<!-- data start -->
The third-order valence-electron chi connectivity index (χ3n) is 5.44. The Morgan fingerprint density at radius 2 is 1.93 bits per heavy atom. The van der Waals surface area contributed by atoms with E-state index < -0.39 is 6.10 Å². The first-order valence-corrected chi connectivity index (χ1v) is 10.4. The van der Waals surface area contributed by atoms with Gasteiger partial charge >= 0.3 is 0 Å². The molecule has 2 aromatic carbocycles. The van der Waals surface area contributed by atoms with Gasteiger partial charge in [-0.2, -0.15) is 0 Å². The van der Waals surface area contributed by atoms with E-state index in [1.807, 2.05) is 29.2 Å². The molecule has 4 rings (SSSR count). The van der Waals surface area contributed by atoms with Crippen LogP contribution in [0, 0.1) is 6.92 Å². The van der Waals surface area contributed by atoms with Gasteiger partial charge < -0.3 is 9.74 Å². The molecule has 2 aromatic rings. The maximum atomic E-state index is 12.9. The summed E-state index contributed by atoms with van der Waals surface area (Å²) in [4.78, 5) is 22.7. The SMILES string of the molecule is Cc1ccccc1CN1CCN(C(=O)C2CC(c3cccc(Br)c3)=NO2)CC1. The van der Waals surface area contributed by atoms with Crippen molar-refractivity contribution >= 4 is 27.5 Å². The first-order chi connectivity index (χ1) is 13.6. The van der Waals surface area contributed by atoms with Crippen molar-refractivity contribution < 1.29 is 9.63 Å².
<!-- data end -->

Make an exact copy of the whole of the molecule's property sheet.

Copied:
The third-order valence-electron chi connectivity index (χ3n) is 5.44. The Morgan fingerprint density at radius 2 is 1.93 bits per heavy atom. The van der Waals surface area contributed by atoms with E-state index < -0.39 is 6.10 Å². The first-order valence-corrected chi connectivity index (χ1v) is 10.4. The van der Waals surface area contributed by atoms with Gasteiger partial charge >= 0.3 is 0 Å². The molecule has 2 aromatic carbocycles. The van der Waals surface area contributed by atoms with Gasteiger partial charge in [-0.2, -0.15) is 0 Å². The van der Waals surface area contributed by atoms with E-state index in [1.807, 2.05) is 29.2 Å². The molecule has 4 rings (SSSR count). The van der Waals surface area contributed by atoms with Crippen LogP contribution in [0, 0.1) is 6.92 Å². The van der Waals surface area contributed by atoms with Gasteiger partial charge < -0.3 is 9.74 Å². The molecule has 2 aromatic rings. The maximum atomic E-state index is 12.9. The summed E-state index contributed by atoms with van der Waals surface area (Å²) in [4.78, 5) is 22.7. The SMILES string of the molecule is Cc1ccccc1CN1CCN(C(=O)C2CC(c3cccc(Br)c3)=NO2)CC1. The van der Waals surface area contributed by atoms with Crippen molar-refractivity contribution >= 4 is 27.5 Å². The first-order chi connectivity index (χ1) is 13.6. The van der Waals surface area contributed by atoms with Crippen molar-refractivity contribution < 1.29 is 9.63 Å².